You can divine this information -- that is, whether a gang is aligning before warp or not, through direct observation or also through skilled use of the directional scanner, and it's one of the many instances that observed intelligence influences in the future. First you may glean whether they are aligning or not, or if they have anyone in their fleet who's poor at doing so, but it may take solar systems later before you can exploit this mistake. It's one of the few but important ways that the less numerous may dominate over superior numbers.


I tried Eve years ago and didn't like it. I guess it was the whole avatar as a space ship thing. That and it seemed to be too damn big and too much empty space.

But this series of posts makes me want to it another try.


The whole fleet thing is a little weird. You still have to convert the gang to a fleet in order to install the hierarchy of commanders, so now we get to convert a fleet to a fleet. Awesome.

About "fly safe", it always struck me as weird. I was under the impression that "good hunting" was the typical thing for fighter jocks to tell one another. I've always used that. Except when dealing with carebears on an alt, of course.


gazarsgo -

aligning -- it actually causes the group to move more slowly overall since you have to wait -- but this is done out of need for relative safety


A great point. I think aligning is one of those subtle details that distinguishes good FCing (Field Commanding) from the less able: when to use "best speed" or cover that tail. I also think the process of aligning can be a useful internally as a synchronizing action - to establish a cadence. Also useful in pulling players back into the moment - especially in the case of a stationary fleet moving after a period of inaction.


Hehe, another great conversation starter here Nate.

Seems to me that when you say "fly safe" in Eve, it's kinda like telling someone to double-check the parachute before skydiving. The need to fly safe, or the constant feeling of not being entirely safe is one of the great things about eve.

When you combine the vast openness of space in Eve with the potential for violence, trickery, piracy, thievery and the like, you really get a feeling of the wild west. Small outposts scattered about, with vast stretches of wilderness. Prospectors out working thier claims, with roving bands of outlaws looking to make a quick buck. Even the ever-present "most wanted" billboards around the gates remind me of the early American westward expansion.

As for the blending of naval and aviation terms when speaking of space travel: I think you'd be better off looking for the source of that in science fiction litterature, such as Azimov, Bova, and George Lucas. Space travel seems to have the same flavor of romantic adventure as tales of the high seas, and sailors have been linked to the study and naming of celestial objects since before recorded history. Much of our modern day space lore is rooted in seafaring, such as the naming of stars and constelations for navigation and storytelling. Some anceint mythologies actually attempted to explain the sky as if it were a sea. So really, you could take the link between space and nautical terms back to before recorded history.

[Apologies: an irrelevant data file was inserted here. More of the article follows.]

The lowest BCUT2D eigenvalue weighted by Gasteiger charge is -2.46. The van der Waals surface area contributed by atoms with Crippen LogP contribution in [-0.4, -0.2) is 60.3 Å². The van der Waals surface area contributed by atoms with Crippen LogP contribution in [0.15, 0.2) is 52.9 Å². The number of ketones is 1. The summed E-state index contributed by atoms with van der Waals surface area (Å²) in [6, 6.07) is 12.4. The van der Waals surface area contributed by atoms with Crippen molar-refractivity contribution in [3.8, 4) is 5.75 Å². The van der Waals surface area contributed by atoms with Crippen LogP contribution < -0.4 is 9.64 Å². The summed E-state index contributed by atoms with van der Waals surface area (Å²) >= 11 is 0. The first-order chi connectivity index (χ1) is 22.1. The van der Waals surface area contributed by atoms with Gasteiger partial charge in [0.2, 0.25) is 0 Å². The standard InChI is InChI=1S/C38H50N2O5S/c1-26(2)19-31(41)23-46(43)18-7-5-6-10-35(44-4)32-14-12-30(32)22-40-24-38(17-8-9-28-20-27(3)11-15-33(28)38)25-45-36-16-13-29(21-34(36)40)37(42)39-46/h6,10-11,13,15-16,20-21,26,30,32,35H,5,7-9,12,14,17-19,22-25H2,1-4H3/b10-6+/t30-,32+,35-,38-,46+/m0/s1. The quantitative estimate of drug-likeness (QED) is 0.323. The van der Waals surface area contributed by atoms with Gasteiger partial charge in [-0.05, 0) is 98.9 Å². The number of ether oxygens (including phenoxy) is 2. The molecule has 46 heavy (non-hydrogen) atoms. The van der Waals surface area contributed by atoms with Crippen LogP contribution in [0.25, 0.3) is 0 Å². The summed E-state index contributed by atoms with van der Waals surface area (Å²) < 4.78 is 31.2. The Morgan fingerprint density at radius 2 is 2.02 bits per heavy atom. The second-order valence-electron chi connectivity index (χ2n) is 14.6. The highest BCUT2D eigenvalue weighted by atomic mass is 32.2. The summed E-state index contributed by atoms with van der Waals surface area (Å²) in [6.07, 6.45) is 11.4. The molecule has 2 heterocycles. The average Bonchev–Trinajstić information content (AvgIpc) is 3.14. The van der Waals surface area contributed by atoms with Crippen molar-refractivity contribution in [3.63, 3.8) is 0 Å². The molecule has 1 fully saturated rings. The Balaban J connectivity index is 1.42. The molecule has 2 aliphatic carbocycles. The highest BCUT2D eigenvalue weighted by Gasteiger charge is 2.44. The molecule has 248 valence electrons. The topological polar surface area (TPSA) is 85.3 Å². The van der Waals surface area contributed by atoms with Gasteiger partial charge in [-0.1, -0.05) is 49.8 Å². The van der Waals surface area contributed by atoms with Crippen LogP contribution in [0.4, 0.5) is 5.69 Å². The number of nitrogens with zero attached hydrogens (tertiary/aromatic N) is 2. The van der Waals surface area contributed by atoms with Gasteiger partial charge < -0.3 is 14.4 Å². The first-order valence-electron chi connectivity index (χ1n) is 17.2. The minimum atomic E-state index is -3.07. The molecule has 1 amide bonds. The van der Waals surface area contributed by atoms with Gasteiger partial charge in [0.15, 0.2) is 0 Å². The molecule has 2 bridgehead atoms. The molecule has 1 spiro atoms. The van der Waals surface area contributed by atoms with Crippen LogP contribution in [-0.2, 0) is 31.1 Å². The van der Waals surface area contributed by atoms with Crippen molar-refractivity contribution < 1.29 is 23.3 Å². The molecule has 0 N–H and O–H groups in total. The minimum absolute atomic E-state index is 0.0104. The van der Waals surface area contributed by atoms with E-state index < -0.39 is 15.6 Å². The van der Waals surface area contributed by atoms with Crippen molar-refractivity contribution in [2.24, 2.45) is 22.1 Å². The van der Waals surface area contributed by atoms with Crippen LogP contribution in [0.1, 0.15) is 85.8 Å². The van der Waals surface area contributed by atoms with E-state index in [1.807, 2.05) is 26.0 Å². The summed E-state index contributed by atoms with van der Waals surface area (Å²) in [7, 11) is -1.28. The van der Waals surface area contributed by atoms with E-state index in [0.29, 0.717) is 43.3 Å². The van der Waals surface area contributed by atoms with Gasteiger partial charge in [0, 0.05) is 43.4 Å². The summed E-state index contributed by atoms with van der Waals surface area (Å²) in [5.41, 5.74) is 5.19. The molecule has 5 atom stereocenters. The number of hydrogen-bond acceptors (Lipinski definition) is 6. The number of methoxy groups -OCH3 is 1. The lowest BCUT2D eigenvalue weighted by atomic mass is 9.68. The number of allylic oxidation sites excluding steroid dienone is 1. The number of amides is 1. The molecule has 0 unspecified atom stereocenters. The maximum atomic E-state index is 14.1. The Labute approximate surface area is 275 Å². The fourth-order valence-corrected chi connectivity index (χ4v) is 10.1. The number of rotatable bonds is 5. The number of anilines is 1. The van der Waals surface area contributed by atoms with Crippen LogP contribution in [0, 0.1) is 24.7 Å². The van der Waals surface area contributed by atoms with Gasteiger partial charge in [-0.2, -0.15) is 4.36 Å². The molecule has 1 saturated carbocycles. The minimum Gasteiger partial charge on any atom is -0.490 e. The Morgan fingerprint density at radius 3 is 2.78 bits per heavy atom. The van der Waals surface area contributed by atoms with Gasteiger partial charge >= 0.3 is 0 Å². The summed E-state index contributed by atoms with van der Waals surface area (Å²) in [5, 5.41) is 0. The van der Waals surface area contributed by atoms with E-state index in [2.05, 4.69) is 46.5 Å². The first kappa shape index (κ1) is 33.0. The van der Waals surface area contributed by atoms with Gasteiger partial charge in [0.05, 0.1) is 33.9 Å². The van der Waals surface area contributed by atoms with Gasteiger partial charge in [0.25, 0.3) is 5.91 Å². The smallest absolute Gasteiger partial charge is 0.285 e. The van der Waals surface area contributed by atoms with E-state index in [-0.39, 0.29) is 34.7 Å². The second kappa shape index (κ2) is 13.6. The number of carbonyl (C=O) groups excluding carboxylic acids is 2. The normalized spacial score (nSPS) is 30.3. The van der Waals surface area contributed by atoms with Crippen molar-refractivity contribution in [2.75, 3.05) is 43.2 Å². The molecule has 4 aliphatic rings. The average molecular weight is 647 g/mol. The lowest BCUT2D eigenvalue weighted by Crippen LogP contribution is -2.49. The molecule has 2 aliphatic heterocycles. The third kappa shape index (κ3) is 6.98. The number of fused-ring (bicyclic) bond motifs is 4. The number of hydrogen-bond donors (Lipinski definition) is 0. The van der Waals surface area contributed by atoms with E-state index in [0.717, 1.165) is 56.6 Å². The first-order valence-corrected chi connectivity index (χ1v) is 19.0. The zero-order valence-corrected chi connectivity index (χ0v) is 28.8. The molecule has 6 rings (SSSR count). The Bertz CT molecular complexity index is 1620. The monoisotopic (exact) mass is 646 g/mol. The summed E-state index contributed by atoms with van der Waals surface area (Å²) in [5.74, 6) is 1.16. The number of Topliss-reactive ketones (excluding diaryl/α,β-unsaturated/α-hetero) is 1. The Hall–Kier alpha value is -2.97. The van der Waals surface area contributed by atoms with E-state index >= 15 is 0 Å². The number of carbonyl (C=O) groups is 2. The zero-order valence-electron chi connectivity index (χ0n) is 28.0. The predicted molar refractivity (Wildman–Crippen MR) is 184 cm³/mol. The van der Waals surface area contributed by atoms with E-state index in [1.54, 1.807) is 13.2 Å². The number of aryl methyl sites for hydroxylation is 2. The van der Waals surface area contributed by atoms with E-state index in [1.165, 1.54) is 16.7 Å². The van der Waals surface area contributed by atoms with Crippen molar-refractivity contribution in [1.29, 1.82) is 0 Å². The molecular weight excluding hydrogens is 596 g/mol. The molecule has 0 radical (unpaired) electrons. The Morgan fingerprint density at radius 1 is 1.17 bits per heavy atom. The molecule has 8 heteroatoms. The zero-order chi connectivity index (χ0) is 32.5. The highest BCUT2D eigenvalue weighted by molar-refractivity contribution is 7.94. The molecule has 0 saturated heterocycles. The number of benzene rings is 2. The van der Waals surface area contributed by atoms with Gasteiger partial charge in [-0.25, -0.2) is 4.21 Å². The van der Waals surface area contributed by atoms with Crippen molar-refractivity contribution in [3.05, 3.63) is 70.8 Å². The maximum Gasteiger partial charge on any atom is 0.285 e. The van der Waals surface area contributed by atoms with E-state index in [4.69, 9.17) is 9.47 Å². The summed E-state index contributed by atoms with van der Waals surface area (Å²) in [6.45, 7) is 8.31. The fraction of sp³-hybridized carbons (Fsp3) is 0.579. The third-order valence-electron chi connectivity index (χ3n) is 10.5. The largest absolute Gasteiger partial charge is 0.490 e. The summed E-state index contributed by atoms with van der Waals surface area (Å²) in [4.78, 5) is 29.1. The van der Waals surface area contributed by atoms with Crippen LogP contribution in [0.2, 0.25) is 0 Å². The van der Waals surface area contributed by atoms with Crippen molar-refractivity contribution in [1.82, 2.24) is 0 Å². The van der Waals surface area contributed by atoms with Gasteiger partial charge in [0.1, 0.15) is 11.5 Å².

"I am unsure of the roots of this confluence of naval and aviation metaphor in Eve-Online."

It comes from a long tradition in SF doesn't is. Many thing seem to talk about space fleets as the navy and lots of space ships look like batter ships - designers proving a point about the lack of friction in space I guess.


thoreau said:

"I tried Eve years ago and didn't like it. I guess it was the whole avatar as a space ship thing. That and it seemed to be too damn big and too much empty space."

Same here. I played in the beta and had the same reaction. After playing the hell out of DAoC, SWG and WoW for the next three years, I tried Eve again last fall.

I was lucky enough to fall in with a great corporation for new players, Eve University. It's full of people who are either finding their way in the Eve universe, or people who enjoy teaching and helping new players. It's a unique guild/clan/corp in my gaming experience. The idea of a "teaching" guild wouldn't work as well in a sharded world like WoW. In Eve, every new player interested in tutorials, in-game classes, making new friends, and perhaps participating in rabid, frothing, screaming newbie PvP, can find an early home in E-Uni. Everyone who wants to teach or mentor can come to one corp and find eager students. And most importantly, all those students and teachers can fly together regardless of how long they've played the game. Sharded games would end up scattering either students or mentors across many servers, and I don't think an organization like E-Uni could emerge in WoW.

It's also a good pipeline for hooking up with more established corporations in 0.0 once you have your bearings. E-Uni is a well-respected corp in the Eve universe.

I've really enjoyed the series, Nate, looking forward to more. And yes, I say "Fly safe" all the time. We all know the pain of losing an expensive ship. Fly safe, indeed.

I aced the quiz at poitot.com, btw. Yay me.


NYTimes.com has an Eve review in today edition:




Can you compare the pain of losing an expensive ship to something real world for me?

Is it like losing a hand of Texas hold-em when the river flops a full house to beat your two-pair? The I can't believe this just happened to me feeling.